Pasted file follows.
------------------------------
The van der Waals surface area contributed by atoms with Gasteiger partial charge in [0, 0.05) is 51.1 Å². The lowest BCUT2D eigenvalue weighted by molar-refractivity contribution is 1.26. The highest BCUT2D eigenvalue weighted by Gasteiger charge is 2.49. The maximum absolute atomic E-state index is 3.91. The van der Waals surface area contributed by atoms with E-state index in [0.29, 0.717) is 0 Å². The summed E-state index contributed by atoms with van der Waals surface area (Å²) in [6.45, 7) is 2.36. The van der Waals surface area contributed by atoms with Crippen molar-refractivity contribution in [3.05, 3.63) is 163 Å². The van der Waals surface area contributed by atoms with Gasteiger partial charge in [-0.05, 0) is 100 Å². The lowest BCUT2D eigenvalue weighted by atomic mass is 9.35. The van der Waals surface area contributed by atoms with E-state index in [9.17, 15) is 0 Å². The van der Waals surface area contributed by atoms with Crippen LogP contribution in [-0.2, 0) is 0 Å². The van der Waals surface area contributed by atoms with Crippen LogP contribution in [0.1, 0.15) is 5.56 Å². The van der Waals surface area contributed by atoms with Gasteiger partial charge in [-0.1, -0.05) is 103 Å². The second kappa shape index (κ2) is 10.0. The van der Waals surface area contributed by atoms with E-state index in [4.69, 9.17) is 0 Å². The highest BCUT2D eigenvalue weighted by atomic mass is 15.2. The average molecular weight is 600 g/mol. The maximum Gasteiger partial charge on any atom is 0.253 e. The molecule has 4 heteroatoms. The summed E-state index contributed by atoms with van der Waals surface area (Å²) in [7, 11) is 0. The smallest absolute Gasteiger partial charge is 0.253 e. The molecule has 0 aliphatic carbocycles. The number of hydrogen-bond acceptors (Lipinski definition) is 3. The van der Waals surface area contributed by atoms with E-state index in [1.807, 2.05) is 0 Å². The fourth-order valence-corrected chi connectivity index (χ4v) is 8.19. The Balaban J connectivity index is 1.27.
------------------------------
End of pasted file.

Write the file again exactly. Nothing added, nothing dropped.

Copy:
The van der Waals surface area contributed by atoms with Gasteiger partial charge in [0, 0.05) is 51.1 Å². The lowest BCUT2D eigenvalue weighted by molar-refractivity contribution is 1.26. The highest BCUT2D eigenvalue weighted by Gasteiger charge is 2.49. The maximum absolute atomic E-state index is 3.91. The van der Waals surface area contributed by atoms with E-state index in [0.29, 0.717) is 0 Å². The summed E-state index contributed by atoms with van der Waals surface area (Å²) in [6.45, 7) is 2.36. The van der Waals surface area contributed by atoms with Crippen molar-refractivity contribution in [3.05, 3.63) is 163 Å². The van der Waals surface area contributed by atoms with Gasteiger partial charge in [-0.05, 0) is 100 Å². The lowest BCUT2D eigenvalue weighted by atomic mass is 9.35. The van der Waals surface area contributed by atoms with E-state index in [9.17, 15) is 0 Å². The van der Waals surface area contributed by atoms with Crippen LogP contribution in [-0.2, 0) is 0 Å². The van der Waals surface area contributed by atoms with Crippen LogP contribution in [0.1, 0.15) is 5.56 Å². The van der Waals surface area contributed by atoms with Gasteiger partial charge in [-0.1, -0.05) is 103 Å². The second kappa shape index (κ2) is 10.0. The van der Waals surface area contributed by atoms with E-state index in [4.69, 9.17) is 0 Å². The highest BCUT2D eigenvalue weighted by atomic mass is 15.2. The average molecular weight is 600 g/mol. The maximum Gasteiger partial charge on any atom is 0.253 e. The molecule has 4 heteroatoms. The summed E-state index contributed by atoms with van der Waals surface area (Å²) in [7, 11) is 0. The smallest absolute Gasteiger partial charge is 0.253 e. The molecule has 0 aliphatic carbocycles. The number of hydrogen-bond acceptors (Lipinski definition) is 3. The van der Waals surface area contributed by atoms with E-state index in [1.807, 2.05) is 0 Å². The fourth-order valence-corrected chi connectivity index (χ4v) is 8.19. The Balaban J connectivity index is 1.27.